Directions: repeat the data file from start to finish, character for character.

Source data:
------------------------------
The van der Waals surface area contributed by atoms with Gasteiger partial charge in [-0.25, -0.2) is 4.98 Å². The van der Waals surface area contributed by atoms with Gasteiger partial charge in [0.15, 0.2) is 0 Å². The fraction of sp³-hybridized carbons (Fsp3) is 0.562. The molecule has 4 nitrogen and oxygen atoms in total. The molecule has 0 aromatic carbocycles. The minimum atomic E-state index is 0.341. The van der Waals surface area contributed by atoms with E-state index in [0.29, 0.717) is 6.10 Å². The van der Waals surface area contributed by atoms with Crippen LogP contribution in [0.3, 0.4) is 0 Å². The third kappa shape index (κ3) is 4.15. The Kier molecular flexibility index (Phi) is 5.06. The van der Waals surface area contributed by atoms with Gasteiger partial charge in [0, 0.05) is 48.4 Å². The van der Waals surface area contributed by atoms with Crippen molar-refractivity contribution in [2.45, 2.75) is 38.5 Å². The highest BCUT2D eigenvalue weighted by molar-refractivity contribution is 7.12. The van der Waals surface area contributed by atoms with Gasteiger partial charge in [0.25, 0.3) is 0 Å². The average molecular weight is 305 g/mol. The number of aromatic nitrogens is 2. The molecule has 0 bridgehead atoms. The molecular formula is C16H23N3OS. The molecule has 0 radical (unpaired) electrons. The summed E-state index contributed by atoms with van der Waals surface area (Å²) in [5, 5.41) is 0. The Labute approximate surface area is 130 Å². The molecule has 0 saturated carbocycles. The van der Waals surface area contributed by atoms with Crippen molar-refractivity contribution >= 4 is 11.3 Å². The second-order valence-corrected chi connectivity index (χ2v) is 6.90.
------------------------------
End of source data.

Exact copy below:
The van der Waals surface area contributed by atoms with Gasteiger partial charge in [-0.25, -0.2) is 4.98 Å². The van der Waals surface area contributed by atoms with Gasteiger partial charge in [0.15, 0.2) is 0 Å². The fraction of sp³-hybridized carbons (Fsp3) is 0.562. The molecule has 4 nitrogen and oxygen atoms in total. The molecule has 0 aromatic carbocycles. The minimum atomic E-state index is 0.341. The van der Waals surface area contributed by atoms with E-state index in [0.29, 0.717) is 6.10 Å². The van der Waals surface area contributed by atoms with Crippen LogP contribution in [0.3, 0.4) is 0 Å². The third kappa shape index (κ3) is 4.15. The Kier molecular flexibility index (Phi) is 5.06. The van der Waals surface area contributed by atoms with Gasteiger partial charge in [0, 0.05) is 48.4 Å². The van der Waals surface area contributed by atoms with Crippen molar-refractivity contribution in [2.45, 2.75) is 38.5 Å². The highest BCUT2D eigenvalue weighted by molar-refractivity contribution is 7.12. The van der Waals surface area contributed by atoms with Gasteiger partial charge in [0.25, 0.3) is 0 Å². The average molecular weight is 305 g/mol. The number of aromatic nitrogens is 2. The molecule has 0 bridgehead atoms. The molecular formula is C16H23N3OS. The molecule has 0 radical (unpaired) electrons. The summed E-state index contributed by atoms with van der Waals surface area (Å²) in [5, 5.41) is 0. The Labute approximate surface area is 130 Å². The molecule has 0 saturated carbocycles. The van der Waals surface area contributed by atoms with Crippen molar-refractivity contribution >= 4 is 11.3 Å². The second-order valence-corrected chi connectivity index (χ2v) is 6.90.